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Chad is a country of contrasts. From the barren canyons of Guelta d'Archei and the magnificent Sahara Desert to vast wooded savannas and one of Africa's larger fresh water lakes - home to hippos and crocodiles. The changes from fertile savannah to arid desert are as distinct as the changes between traditional society and the remarkable colonial houses left as a legacy to the European occupiers. Though many of its artifacts have been lost over the years, the National Museum of N'Djamena still makes for an interesting visit, along with the city's central market.

By the 16th century three distinct rival kingdoms had emerged in the area that is now Chad: the Kanem-Bornu, the Baguirmi and Ouaddaï. Between 1883 and 1893, all three kingdoms came under the rule of the Sudanese conqueror Rabih al-Zubayr. The French overthrew him in 1900, bringing all the kingdoms into four territories known as French Equatorial Africa, which included Ubangi-Shari-Chad (as well as what is now the Central African Republic, Gabon and the Republic of Congo). In 1946, the territory, now known as Chad, became an autonomous republic within the French Community. Complete independence was achieved in 1960. After nearly 30 years of civil war, a peace agreement was signed in 1990. But the continuing rebellion, inter-communal fighting and an influx of refugees from neighboring Sudan to the east remain challenges to the government of President Idriss Deby.

Chad borders Cameroon, Libya, Nigeria, Niger, the Central African Republic and Sudan. In addition to its natural resources, including oil, Chad also has abundant fauna. In the south there are elephant, rhino, giraffe, ostrich, lion and buffalo. The Lake Chad region has flourishing bird life, whereas the desert provides a suitable habitat for a number of reptile species.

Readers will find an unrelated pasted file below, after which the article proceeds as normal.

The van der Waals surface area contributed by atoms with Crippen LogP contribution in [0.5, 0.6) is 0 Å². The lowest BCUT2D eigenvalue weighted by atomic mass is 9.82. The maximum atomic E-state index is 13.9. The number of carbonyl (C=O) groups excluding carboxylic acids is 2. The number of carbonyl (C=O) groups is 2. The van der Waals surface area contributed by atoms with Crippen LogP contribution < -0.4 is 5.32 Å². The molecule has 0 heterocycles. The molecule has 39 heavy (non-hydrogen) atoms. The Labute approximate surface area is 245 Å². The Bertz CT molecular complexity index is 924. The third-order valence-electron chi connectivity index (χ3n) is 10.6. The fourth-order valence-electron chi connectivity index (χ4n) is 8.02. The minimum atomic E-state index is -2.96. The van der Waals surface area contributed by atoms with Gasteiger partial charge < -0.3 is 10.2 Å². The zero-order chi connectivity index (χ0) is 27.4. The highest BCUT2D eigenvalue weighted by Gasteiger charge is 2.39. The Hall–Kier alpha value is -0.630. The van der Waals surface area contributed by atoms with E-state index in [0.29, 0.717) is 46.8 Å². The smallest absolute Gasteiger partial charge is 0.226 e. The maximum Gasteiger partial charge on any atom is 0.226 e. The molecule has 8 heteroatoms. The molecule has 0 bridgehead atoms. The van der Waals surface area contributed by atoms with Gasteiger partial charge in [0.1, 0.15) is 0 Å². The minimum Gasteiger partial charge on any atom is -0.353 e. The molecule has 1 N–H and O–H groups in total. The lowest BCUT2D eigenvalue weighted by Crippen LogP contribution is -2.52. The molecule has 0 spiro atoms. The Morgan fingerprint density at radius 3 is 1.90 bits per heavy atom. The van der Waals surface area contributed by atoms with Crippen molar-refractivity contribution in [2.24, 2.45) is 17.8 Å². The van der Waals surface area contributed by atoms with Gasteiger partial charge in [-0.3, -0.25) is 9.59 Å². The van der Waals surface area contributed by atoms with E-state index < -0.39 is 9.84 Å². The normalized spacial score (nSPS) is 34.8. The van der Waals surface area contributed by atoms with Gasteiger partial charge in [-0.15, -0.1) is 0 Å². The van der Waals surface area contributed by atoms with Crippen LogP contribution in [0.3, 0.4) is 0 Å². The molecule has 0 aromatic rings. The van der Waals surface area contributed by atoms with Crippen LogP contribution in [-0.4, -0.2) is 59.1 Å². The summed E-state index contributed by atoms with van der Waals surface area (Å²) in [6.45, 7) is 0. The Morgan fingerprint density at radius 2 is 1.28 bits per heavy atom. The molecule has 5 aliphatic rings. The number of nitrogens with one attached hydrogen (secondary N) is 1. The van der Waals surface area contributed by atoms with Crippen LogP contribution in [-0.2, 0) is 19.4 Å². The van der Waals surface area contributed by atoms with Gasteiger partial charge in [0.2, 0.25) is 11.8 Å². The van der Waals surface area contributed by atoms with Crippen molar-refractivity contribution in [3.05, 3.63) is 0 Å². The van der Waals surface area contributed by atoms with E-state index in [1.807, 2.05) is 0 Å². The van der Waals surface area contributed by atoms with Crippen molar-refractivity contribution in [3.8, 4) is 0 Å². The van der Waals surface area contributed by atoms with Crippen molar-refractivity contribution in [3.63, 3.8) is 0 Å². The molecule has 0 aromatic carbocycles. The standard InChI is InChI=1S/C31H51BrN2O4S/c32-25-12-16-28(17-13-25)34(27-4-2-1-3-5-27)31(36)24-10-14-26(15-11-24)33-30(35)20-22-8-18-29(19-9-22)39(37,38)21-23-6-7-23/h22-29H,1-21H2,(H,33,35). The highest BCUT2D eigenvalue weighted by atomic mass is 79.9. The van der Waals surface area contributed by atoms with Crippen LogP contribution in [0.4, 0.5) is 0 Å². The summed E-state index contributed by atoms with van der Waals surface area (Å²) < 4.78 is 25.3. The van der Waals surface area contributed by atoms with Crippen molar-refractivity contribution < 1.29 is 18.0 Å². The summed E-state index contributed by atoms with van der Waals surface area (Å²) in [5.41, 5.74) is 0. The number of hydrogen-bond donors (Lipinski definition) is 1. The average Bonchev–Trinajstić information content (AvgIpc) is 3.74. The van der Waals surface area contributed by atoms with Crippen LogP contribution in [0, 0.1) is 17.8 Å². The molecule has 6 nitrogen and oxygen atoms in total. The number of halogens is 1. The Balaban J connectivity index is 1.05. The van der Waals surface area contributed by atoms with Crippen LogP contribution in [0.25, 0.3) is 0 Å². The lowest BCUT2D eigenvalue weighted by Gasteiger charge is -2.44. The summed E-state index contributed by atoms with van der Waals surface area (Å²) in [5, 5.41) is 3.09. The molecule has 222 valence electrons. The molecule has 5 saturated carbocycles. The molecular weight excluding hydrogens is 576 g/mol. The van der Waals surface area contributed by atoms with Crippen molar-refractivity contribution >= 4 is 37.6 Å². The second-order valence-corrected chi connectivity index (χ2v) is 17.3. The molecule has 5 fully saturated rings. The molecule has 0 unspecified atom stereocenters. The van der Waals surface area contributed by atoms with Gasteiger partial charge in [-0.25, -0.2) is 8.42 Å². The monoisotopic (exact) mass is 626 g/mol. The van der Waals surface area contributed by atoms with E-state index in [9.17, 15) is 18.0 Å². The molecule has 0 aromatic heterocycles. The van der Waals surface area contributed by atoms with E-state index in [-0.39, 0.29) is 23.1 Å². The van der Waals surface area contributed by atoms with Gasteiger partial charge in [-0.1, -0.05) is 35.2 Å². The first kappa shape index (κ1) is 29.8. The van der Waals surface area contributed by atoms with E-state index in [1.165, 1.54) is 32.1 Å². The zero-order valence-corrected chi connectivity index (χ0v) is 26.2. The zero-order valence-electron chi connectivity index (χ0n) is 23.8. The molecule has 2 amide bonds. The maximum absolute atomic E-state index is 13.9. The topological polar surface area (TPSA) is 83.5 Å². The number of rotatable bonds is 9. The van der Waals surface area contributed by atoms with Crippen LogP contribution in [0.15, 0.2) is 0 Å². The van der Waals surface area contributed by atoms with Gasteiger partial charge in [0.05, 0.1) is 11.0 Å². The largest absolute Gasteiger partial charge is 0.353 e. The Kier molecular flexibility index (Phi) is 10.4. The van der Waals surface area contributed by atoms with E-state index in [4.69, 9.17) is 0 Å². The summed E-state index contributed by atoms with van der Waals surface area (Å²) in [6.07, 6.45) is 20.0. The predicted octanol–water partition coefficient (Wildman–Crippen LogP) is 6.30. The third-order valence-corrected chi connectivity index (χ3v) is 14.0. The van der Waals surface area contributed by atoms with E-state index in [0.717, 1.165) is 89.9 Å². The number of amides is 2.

With more than 100 languages spoken, three religions practiced and a fascinating ancient history to enjoy, the culture of Chad is rich and diverse. In the capital, Ndjamena, you might hear Arab musicians playing traditional music and performing epic narrations. About 9 million people live in Chad with two distinct groups in the north and south. In the north are semi-nomadic and nomadic Muslim peoples, including Arabs, Tuareg, Hadjerai, Fulbe and Toubou. In the south, where most of the population is concentrated, live sedentary agricultural peoples, including the Sara, Massa, Ngambaye and Moundang. In addition to indigenous languages, the main languages are French and Arabic.

Chad is landlocked and the easiest way into the country is via the international airport in N'Djamena. Other smaller airfields at Abéché, Sarh and Moundou are only capable of receiving small jet traffic and propeller aircraft.